The Independent Reviewer writes …

David Anderson Q.C.

Welcome! I am an independent Q.C. and not part of the government machine. I am tasked with reviewing the operation of the United Kingdom’s anti-terrorism laws. Where I am critical, I recommend change. My reports and recommendations are submitted to ministers and laid before Parliament.

As reviewer I have a very high degree of access both to classified documents and to those most closely involved with defence against terrorism: Read more…

Features

I have submitted evidence three times to the Home Affairs Select Committee inquiry into countering extremism.

My written evidence of 13 October 2015 did little more than refer the Committee to chapter 9 of my September 2015 report on the operation of the Terrorism Acts.¬† That chapter considered, among other things, the relationship between terrorism and extremism (9.2-9.6) and the¬†extent of¬†the “extremism” problem (9.15-9.23), before recording some¬†potential difficulties and concerns (9.24-9.31)¬†with the proposed Extremism Bill¬†whose outlines were announced with the Queen’s Speech¬†on 27¬†May 2015 but which has still not seen the light of day.

My oral evidence of 19 January 2016 was transcribed (from Q926) and is available also on video (from 15:16).  The questioning extended to radicalisation, language teaching, police bail and the wearing of the full-face veil as well as to the responsibilities of universities and social media companies, the need for all-inclusive dialogue and the limitations of the law.

My supplementary written evidence was published on 2 February 2016.  It makes the case for independent review of the Prevent strategy, and in particular of the operation of the Prevent duty in schools.  But it does not (as some media reports have suggested) endorse a narrative of state-sponsored islamophobia.

Letter to Home Secretary

I sent this letter to the Home Secretary last week, in fulfilment of my obligation under the Counter-Terrorism and Security Act 2015 to notify her of the statutory reports I aim to produce during the calendar year.  Her agreement to the plan is not required.

The letter gives an outline of the four reports I expect to produce during the year, while reserving the right to adapt the plan as circumstances may require.

With a bit of luck, I should soon have more news about the assistance that it has been decided, in principle, that the Independent Reviewer should receive.

The background to this saga is in my September 2015 Terrorism Acts report at 10.6-10.11 (scope of Independent Reviewer’s responsibilities) and 10.12-10.17 (assistance).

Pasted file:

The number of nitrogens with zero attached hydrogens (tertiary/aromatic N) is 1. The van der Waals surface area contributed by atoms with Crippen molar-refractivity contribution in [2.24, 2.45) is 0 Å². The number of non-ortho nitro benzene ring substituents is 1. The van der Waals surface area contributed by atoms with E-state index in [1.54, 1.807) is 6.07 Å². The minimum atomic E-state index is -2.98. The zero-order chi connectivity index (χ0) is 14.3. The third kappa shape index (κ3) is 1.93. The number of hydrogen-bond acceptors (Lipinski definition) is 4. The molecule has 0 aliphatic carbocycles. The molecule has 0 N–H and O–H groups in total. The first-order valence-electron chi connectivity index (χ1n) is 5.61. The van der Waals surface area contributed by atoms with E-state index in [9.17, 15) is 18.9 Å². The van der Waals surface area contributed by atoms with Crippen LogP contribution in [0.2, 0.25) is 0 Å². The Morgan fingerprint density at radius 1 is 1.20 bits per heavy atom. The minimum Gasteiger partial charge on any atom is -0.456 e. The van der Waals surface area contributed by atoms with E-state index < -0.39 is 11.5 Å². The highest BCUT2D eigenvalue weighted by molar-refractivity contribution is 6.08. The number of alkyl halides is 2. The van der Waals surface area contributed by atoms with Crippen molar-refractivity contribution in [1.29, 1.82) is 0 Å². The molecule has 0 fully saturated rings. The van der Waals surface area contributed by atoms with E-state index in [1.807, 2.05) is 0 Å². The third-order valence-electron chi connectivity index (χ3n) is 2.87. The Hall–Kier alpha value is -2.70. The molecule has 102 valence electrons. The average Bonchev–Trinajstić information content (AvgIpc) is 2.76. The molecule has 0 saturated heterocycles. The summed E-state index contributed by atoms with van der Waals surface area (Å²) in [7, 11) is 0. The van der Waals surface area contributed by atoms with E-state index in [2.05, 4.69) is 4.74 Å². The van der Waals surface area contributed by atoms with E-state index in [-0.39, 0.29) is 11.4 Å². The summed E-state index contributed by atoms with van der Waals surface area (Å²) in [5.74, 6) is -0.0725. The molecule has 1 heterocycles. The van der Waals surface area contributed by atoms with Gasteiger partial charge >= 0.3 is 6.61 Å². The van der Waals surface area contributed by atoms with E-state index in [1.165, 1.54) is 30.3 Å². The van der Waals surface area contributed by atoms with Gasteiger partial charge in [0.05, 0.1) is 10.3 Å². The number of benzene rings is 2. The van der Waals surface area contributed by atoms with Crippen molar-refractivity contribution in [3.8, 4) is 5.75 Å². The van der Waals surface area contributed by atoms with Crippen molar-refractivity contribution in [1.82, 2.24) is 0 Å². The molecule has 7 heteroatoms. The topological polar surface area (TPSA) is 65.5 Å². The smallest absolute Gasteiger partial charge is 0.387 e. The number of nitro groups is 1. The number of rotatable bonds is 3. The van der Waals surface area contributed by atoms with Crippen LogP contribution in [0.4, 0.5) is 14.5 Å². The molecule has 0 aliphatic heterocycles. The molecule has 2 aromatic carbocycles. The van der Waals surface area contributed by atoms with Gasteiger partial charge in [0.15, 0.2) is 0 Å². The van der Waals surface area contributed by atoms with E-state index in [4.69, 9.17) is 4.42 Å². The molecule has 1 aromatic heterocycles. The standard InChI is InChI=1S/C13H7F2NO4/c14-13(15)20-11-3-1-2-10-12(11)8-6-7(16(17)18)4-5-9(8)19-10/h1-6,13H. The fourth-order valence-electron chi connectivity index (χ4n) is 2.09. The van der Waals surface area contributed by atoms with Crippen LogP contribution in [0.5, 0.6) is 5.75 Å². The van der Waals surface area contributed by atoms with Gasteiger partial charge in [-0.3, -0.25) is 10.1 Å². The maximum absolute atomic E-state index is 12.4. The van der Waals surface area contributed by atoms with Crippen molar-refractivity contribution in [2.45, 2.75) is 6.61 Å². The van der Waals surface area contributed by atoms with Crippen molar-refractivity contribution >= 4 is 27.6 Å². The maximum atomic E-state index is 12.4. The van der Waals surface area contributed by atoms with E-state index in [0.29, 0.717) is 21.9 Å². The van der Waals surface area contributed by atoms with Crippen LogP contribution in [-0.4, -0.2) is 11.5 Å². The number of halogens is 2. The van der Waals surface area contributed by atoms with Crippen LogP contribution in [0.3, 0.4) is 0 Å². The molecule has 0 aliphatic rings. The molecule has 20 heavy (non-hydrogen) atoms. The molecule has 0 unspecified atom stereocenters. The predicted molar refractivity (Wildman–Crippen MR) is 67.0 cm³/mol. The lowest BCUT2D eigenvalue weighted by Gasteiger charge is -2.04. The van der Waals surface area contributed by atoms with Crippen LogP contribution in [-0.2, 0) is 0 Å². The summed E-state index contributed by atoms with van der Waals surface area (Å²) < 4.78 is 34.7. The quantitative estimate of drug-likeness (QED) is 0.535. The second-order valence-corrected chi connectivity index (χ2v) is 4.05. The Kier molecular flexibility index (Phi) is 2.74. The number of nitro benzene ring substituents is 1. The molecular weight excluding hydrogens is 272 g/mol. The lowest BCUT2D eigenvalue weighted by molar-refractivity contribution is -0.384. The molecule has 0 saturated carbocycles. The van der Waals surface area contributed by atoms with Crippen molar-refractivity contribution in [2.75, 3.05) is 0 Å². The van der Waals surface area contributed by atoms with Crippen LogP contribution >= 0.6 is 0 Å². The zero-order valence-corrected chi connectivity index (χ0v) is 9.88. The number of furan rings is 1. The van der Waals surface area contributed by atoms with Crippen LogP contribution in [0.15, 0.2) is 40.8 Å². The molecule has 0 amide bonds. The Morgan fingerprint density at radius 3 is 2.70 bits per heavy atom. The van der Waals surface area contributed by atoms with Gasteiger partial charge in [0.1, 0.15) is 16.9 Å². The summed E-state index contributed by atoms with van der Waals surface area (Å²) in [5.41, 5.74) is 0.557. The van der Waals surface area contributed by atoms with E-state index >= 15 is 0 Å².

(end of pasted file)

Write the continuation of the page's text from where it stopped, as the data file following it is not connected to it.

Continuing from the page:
Further information about the role of the Independent Reviewer is here.

Reports

My annual report on the operation of the Terrorism Acts 2000 and 2006 was laid before Parliament by the Home Secretary on the morning of Thursday 17 September.  You can download it here:

Terrorism Acts Report 2015 Print version

Terrorism Acts Report 2015_web version

The report is also available on the gov.uk site.

I was interviewed about countering extremism (together with surveillance and the Northern Ireland related terrorism) on World at One (BBC Radio 4) on publication day.

Press coverage included these articles in The Guardian and HuffPost. Read more…

Evidence

I have submitted evidence three times to the Home Affairs Select Committee inquiry into countering extremism.

My written evidence of 13 October 2015 did little more than refer the Committee to chapter 9 of my September 2015 report on the operation of the Terrorism Acts.¬† That chapter considered, among other things, the relationship between terrorism and extremism (9.2-9.6) and the¬†extent of¬†the “extremism” problem (9.15-9.23), before recording some¬†potential difficulties and concerns (9.24-9.31)¬†with the proposed Extremism Bill¬†whose outlines were announced with the Queen’s Speech¬†on 27¬†May 2015 but which has still not seen the light of day.

My oral evidence of 19 January 2016 was transcribed (from Q926) and is available also on video (from 15:16).  The questioning extended to radicalisation, language teaching, police bail and the wearing of the full-face veil as well as to the responsibilities of universities and social media companies, the need for all-inclusive dialogue and the limitations of the law.

My supplementary written evidence was published on 2 February 2016.  It makes the case for independent review of the Prevent strategy, and in particular of the operation of the Prevent duty in schools.  But it does not (as some media reports have suggested) endorse a narrative of state-sponsored islamophobia.

Speeches

I was the guest of the Muslim Council of Britain today at its ground-breaking conference in London on “Terrorism and Extremism: how should British Muslims respond?”

Some of the many interesting people I met there asked me for a copy of my short address.  Here it is, as well as I could remember it.

TERRORISM AND EXTREMISM – MCB keynote